P268 Ileal Pouch-Anal Anastomosis Complications and Pouch Failure: A Systematic Review and Meta-Analysis
Heuthorst, L.(1);Wasmann, K.(1);Reijntjes, M.(1);Hompes, R.(1);Buskens, C.(1);Bemelman, W.(1);
(1)Amsterdam UMC- location AMC, Surgery, Amsterdam, The Netherlands
Previous studies demonstrated wide variation in postoperative complication rates following ileal pouch-anal anastomosis (IPAA). This systematic review aims to assess the incidence of pouch failure and the correlation between IPAA-related complications and pouch failure.
A systematic review was performed by searching the MEDLINE, EMBASE, and Cochrane Library databases for studies reporting on pouch failure published from 1 January 2010 to 6 May 2020. A meta-analysis was performed using a random effects model. The relationship between pouch-related complications and pouch failure was assessed using Spearman’s correlations.
Thirty studies comprising 22,978 patients were included. Included studies contained heterogenic patient populations, different procedural stages, varying definitions for IPAA-related complications, and different follow-up periods. The pooled pouch failure rate was 7.7% (95%CI5.56–10.59) and 10.3% (95%CI7.24–14.30) for studies with a median follow-up of ≥5 years and ≥10 years, respectively. Observed IPAA-related complications were anastomotic leakage (1–17%), pelvic sepsis (2–18%), fistula (1–30%), stricture (1–34%), pouchitis (11–61%) and Crohn’s disease of the pouch (0–18%). Pelvic sepsis (r=0.51, p<0.05) and fistula (r=0.63, p<0.01) were correlated with pouch failure. A sensitivity analysis including studies with a median follow-up of ≥5 years indicated that only fistula was significantly correlated with pouch failure (r=0.77, p<0.01).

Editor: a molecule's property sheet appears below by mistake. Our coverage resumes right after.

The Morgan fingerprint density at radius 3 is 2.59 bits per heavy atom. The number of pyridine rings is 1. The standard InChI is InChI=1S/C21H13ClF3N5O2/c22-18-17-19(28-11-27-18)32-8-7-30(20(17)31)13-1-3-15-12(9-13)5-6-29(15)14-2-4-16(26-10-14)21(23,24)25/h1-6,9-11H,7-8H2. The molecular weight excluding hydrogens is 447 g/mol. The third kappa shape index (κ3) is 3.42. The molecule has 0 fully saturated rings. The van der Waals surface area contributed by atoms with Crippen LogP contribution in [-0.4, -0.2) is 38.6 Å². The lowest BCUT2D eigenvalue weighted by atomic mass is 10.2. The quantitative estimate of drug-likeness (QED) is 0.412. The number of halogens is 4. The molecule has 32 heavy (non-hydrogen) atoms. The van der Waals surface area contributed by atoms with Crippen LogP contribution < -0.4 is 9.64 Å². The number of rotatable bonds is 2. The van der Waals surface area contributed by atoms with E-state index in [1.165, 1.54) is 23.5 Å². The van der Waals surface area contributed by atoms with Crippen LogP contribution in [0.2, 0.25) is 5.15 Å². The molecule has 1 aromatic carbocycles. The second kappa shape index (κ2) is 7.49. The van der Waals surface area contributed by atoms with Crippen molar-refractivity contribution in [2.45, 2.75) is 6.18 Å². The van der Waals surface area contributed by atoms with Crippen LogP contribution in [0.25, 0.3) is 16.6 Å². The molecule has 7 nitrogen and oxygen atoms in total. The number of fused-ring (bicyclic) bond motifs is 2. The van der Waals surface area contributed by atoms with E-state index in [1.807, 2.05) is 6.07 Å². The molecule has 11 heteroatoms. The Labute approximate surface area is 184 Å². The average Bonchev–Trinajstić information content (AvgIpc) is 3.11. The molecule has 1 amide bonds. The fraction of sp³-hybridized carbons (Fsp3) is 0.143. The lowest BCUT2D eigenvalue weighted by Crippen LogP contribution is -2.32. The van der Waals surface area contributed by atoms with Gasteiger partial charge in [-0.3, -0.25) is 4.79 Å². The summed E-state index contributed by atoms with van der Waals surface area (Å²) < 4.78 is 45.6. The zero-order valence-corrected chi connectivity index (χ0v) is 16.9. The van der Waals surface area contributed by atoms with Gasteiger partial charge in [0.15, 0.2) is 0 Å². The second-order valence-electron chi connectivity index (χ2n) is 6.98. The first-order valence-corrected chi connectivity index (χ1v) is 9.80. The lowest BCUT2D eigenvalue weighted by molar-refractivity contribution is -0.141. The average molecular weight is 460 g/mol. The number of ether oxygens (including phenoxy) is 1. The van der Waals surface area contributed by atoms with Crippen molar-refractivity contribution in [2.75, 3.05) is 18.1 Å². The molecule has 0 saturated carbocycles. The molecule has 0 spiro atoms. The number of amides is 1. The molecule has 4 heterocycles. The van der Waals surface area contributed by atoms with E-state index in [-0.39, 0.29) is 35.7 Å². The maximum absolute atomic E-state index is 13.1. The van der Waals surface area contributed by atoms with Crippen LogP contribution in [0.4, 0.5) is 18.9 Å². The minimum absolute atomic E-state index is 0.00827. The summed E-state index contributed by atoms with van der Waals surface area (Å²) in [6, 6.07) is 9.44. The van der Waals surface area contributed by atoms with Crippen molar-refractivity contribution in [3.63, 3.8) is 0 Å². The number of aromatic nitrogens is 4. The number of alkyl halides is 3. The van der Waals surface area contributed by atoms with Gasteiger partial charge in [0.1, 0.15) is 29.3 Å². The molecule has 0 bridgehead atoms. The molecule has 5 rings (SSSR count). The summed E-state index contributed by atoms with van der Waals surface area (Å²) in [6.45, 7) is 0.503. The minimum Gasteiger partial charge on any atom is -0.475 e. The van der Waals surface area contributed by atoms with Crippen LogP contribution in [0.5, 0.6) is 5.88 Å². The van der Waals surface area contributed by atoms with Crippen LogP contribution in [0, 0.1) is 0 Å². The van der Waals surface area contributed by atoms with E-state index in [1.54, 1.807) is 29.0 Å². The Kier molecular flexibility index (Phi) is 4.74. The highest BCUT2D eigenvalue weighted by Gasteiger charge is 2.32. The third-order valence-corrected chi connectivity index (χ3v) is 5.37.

Long-term pouch failure was correlated with fistula, suggesting that early septic complications may result in fistula formation during long-term follow-up, leading to increased risk of pouch failure. Pouch survival may be improved through standardized assessment of anastomotic integrity for early identification and adequate management of anastomotic leaks.